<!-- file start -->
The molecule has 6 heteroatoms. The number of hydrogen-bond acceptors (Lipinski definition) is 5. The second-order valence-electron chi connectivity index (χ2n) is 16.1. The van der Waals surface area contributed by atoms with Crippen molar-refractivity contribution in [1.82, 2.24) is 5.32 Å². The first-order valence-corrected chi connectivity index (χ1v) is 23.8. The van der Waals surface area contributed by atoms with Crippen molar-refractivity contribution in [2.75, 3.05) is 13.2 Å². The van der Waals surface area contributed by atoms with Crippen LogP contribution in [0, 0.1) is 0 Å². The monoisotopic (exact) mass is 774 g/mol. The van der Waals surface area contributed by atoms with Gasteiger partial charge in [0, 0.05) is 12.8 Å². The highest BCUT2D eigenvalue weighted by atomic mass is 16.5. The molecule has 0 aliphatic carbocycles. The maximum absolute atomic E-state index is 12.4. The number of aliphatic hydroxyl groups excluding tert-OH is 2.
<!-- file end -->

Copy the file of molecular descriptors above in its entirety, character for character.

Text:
The molecule has 6 heteroatoms. The number of hydrogen-bond acceptors (Lipinski definition) is 5. The second-order valence-electron chi connectivity index (χ2n) is 16.1. The van der Waals surface area contributed by atoms with Crippen molar-refractivity contribution in [1.82, 2.24) is 5.32 Å². The first-order valence-corrected chi connectivity index (χ1v) is 23.8. The van der Waals surface area contributed by atoms with Crippen molar-refractivity contribution in [2.75, 3.05) is 13.2 Å². The van der Waals surface area contributed by atoms with Crippen LogP contribution in [0, 0.1) is 0 Å². The monoisotopic (exact) mass is 774 g/mol. The van der Waals surface area contributed by atoms with Gasteiger partial charge in [0, 0.05) is 12.8 Å². The highest BCUT2D eigenvalue weighted by atomic mass is 16.5. The molecule has 0 aliphatic carbocycles. The maximum absolute atomic E-state index is 12.4. The number of aliphatic hydroxyl groups excluding tert-OH is 2.